Friday Book Design Blog: The Breakfast Bible by Seb Emina and Malcolm Eggs

Jonathan Gibbs

friday the breakfast bible main 192x300 Friday Book Design Blog: The Breakfast Bible by Seb Emina and Malcolm EggsWhither the cook book? Sometimes, in the lead-up to Christmastime, it seems like the fate of the entire publishing industry rests on the ability of a handful of glossily hardbacked famous faces to persuade us that their latest new combinations of the same old ingredients will ensure the continued vitality of our gastronomic life. As if we’d all somehow just throw up our hands and starve rather than eat one more chicken roasted the way we’ve always roasted it, one more lasagne made with plain old cheddar and mozzarella instead of Venezuelan Beaver Cheese, or whatever the latest fad might be.

Cook books, of course, are gift books par excellence – when they’re not gifts to other people, they’re gifts to ourselves, little parcels of flattery that we have the skills, honestly we do, and the time, and the imagination to come alive in the kitchen and produce something really remarkable.

In my house there are about 30 cook books. I like to kid myself that I could get by on just one – Nigel Slater’s Appetite – but I do occasionally turn to Nigella, Delia, Pru, either for a much-used recipe, or because I know they’ll have something failsafe. But, here’s the thing, more than any of these, these days, I turn to my iPhone.

Most of my cooking is a case of looking at the ingredients in my fridge and cupboard, deciding on one or two to base a meal around (depending on the likely eaters, and their individual tastes and fussinesses), typing that or those into a search engine and then gauging the dependability of what it throws up.  Sometimes there’s even a video to show me how to master a particular technique.

The alternative involves hefting hardback after hardback off the shelves, flicking to the index and running through the suggestions. Surely, you think, publishers have only got one or two more Christmasses in them to rely on cookbooks for their big sales. Interactivity is the key to the good recipe presentation of the future, not photos of attractive chefs cooing over their creations.

If cook books work, then, it’s in giving some kind of context to the recipes they contain. Now, obviously for some people, a picture of a cheeky Essex lad perched on a scooter, or an culinary goddess coyly sampling her wares gives all the context you need – flicking through one of these books is like flicking through a magazine.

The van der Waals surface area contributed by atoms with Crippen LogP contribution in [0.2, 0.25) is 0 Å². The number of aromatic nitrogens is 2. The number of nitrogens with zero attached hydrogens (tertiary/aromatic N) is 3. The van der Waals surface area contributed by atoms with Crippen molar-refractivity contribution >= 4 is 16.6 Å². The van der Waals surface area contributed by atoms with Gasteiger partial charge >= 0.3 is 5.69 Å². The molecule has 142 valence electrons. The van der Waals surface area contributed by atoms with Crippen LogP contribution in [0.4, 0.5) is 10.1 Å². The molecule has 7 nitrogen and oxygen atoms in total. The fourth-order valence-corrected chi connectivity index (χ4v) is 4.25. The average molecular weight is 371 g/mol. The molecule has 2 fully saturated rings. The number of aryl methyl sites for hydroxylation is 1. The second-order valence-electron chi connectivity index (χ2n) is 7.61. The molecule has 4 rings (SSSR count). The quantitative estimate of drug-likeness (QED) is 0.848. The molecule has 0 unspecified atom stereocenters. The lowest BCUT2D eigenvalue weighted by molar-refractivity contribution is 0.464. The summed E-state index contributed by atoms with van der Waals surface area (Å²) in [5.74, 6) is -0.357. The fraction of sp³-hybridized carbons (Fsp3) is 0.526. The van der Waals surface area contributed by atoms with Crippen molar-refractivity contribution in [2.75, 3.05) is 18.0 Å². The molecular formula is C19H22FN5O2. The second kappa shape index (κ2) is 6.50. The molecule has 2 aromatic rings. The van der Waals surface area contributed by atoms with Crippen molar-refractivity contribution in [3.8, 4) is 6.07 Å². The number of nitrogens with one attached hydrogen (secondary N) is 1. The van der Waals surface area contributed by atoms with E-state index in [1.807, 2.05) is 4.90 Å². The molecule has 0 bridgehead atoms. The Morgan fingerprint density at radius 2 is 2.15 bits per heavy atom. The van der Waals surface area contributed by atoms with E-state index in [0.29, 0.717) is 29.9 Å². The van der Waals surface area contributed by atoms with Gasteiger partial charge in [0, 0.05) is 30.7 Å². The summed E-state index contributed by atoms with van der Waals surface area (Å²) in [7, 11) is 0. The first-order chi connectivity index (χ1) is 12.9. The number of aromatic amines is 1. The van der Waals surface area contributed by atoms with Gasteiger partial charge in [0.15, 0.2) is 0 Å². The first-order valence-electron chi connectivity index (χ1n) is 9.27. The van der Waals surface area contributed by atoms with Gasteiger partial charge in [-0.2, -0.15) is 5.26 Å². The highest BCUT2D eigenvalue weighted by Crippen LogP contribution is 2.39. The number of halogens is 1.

Alternatively you might want some information to browse, which is where The Breakfast Bible seems to offer a neat solution. Written by Seb Emina ‘and’ Malcolm Eggs (the same person) based on ‘their’ London Review of Breakfasts blog, it’s essentially a cross between a recipe book and Schott’s Miscellany, with its recipes interspersed with essays, facts and diversions. I particularly like the ‘Songs to Boil an Egg to’, matching songs of the right length to the required runniness of yolk, Roxette’s ‘Listen to Your Heart’ for classic soft-boiled, Pulp’s ‘Common People’ for medium-boiled and The Doors’ ‘The End’ for hardboiled – lift out when the song’s done and there you are.

Rewind a few years and I can easily imagine a younger version of myself reading out bits of this before to friends and housemates before, during and after a long, slow, hungover weekend breakfast. (Back then, breakfast wasn’t just the most important meal of the day, it often took up most of the day.) Crucially, it has a sense of humour, which is not something you get from your average cook book.

The interior design clearly nods the look of Ben Schott’s bestsellers, themselves looking back to the likes of Mrs Beeton, though there are a few rather unnecessary photos to brighten things up. The cover, on the other hand, shies away from the photographic – no enticing, synaesthetic close-ups of thrown-together platters that you know you’ll never be able to replicate yourself here, no gurning chefebrities. Instead a turn to the very ‘now’ pattern, that only resolves on second glance to rashers of bacon. That plain board cover, you’d think, just begs to be besmirched with fat stains, coffee spills and smears of yolk. In a few years it will smell like breakfast – and I bet that Bloomsbury, right now, are kicking themselves that they didn’t think of that. Scratch and sniff cook books – you smelt it here first.

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